The Match Object

The Match object is one of the most commonly used match objects. It matches an expression to a pattern and generates one or more lists of variable bindings. The MatchCommutative object is very similar, but allows a broader range of matches to be generated in cases where the pattern contains objects that have the Commutative property in their object definition.

Pattern matching is processed from the top down. Consider the pattern match:

the pattern matching process may be easier to follow if we write both the expression and the pattern without any rendering:

Add[x, Div[y, Sub[z, 2]]]

Add[a, Div[b, c]]

If the object at the top of the pattern is not a variable, then matching process just compares the expression to the pattern and succeeds if the names (name and namespace) are the same. If the match succeeds, then we move to the parameters and match each parameter of the expression to the corresponding parameter in the pattern. So the next step is to match "x" to "a". Since "a" is a variable, the matching process just binds "a" with the value "x" and reports this step in the match to be a success. The second parameter follows the same process. The Div matches, the variable "b" is bound to the value "y" and the variable "c" is bound to Sub[z, 2]. The matching process is now complete and returns a binding list containing three variables.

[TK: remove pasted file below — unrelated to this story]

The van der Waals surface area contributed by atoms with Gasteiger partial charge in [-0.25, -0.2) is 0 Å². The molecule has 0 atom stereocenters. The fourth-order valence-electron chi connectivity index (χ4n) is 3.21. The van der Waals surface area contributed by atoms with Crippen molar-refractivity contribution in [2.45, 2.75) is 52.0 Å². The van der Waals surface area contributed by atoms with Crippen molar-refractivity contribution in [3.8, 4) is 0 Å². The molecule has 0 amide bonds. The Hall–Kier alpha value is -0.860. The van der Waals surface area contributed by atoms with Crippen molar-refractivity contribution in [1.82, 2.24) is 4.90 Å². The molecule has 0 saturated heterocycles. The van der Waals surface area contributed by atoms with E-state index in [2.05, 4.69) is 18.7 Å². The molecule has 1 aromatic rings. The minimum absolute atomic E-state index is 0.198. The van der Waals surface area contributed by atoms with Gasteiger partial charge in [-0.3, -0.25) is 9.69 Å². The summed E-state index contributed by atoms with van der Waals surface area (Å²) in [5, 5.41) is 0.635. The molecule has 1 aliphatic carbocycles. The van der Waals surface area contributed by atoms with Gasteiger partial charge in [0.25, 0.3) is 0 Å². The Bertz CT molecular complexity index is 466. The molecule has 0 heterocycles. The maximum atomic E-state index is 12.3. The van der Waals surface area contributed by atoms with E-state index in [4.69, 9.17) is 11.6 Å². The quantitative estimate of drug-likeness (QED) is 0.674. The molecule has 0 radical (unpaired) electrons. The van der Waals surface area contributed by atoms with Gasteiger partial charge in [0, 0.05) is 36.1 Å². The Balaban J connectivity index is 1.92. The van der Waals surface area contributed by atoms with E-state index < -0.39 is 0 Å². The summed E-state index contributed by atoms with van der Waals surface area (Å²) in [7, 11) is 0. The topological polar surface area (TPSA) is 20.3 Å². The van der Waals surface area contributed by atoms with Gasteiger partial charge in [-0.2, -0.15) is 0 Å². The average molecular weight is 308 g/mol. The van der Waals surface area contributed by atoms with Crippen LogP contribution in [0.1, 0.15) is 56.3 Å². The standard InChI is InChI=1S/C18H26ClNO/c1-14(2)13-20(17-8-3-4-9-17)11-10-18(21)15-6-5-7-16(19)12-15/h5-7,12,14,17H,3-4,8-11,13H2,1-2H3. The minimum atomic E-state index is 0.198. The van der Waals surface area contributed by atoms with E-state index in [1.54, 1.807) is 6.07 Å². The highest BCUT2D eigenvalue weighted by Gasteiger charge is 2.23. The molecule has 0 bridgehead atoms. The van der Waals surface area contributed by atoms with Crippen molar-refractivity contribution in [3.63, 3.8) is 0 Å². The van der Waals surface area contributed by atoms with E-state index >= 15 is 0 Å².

Note that it's allowed to create patterns where the same variable appears more than once. For example, consider the match:

When this pattern match is processed, the Div will match, the first parameter of the Div will bind "a" to "x + 1" and when the second parameter is process, since "a" is alreay bound, the pattern matcher will just verify that the expression that was previously bound to the variable matches the current expression.

It's also possible to create patterns that generate more than one list of bindings. The section on Pattern Matching to Monoids describes these patterns in detail.

It's also possible for the expression on the left-hand side of the pattern match to contain terms in the variables namespace. These terms are never treated as variables during the pattern matching. They are just treated like any other term in this case.